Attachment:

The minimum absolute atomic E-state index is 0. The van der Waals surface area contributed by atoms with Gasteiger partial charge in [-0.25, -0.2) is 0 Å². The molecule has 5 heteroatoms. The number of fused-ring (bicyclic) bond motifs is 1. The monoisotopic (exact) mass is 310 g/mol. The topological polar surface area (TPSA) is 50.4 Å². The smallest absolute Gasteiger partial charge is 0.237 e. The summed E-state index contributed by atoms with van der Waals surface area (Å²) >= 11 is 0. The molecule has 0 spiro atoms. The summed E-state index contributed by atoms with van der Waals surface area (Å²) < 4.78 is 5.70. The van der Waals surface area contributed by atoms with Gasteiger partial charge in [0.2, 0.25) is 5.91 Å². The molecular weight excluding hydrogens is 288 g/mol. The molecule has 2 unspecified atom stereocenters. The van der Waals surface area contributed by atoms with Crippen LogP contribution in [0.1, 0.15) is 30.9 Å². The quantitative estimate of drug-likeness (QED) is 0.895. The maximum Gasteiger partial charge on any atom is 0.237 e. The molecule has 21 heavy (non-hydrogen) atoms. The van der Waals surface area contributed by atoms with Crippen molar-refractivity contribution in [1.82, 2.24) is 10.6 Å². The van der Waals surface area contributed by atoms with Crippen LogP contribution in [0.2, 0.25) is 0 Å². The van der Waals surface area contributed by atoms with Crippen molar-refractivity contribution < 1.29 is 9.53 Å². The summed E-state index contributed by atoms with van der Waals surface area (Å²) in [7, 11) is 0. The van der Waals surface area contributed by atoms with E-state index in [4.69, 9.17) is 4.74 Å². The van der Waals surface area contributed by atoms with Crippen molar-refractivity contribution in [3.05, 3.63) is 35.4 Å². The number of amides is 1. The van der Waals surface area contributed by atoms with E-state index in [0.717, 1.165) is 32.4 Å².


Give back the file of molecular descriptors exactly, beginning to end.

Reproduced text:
The minimum absolute atomic E-state index is 0. The van der Waals surface area contributed by atoms with Gasteiger partial charge in [-0.25, -0.2) is 0 Å². The molecule has 5 heteroatoms. The number of fused-ring (bicyclic) bond motifs is 1. The monoisotopic (exact) mass is 310 g/mol. The topological polar surface area (TPSA) is 50.4 Å². The smallest absolute Gasteiger partial charge is 0.237 e. The summed E-state index contributed by atoms with van der Waals surface area (Å²) >= 11 is 0. The molecule has 0 spiro atoms. The summed E-state index contributed by atoms with van der Waals surface area (Å²) < 4.78 is 5.70. The van der Waals surface area contributed by atoms with Gasteiger partial charge in [0.2, 0.25) is 5.91 Å². The molecular weight excluding hydrogens is 288 g/mol. The molecule has 2 unspecified atom stereocenters. The van der Waals surface area contributed by atoms with Crippen LogP contribution in [0.1, 0.15) is 30.9 Å². The quantitative estimate of drug-likeness (QED) is 0.895. The maximum Gasteiger partial charge on any atom is 0.237 e. The molecule has 21 heavy (non-hydrogen) atoms. The van der Waals surface area contributed by atoms with Crippen molar-refractivity contribution in [1.82, 2.24) is 10.6 Å². The van der Waals surface area contributed by atoms with Crippen LogP contribution in [0.2, 0.25) is 0 Å². The van der Waals surface area contributed by atoms with Crippen molar-refractivity contribution < 1.29 is 9.53 Å². The summed E-state index contributed by atoms with van der Waals surface area (Å²) in [7, 11) is 0. The van der Waals surface area contributed by atoms with E-state index in [4.69, 9.17) is 4.74 Å². The van der Waals surface area contributed by atoms with Crippen molar-refractivity contribution in [3.05, 3.63) is 35.4 Å². The number of amides is 1. The van der Waals surface area contributed by atoms with E-state index in [0.717, 1.165) is 32.4 Å².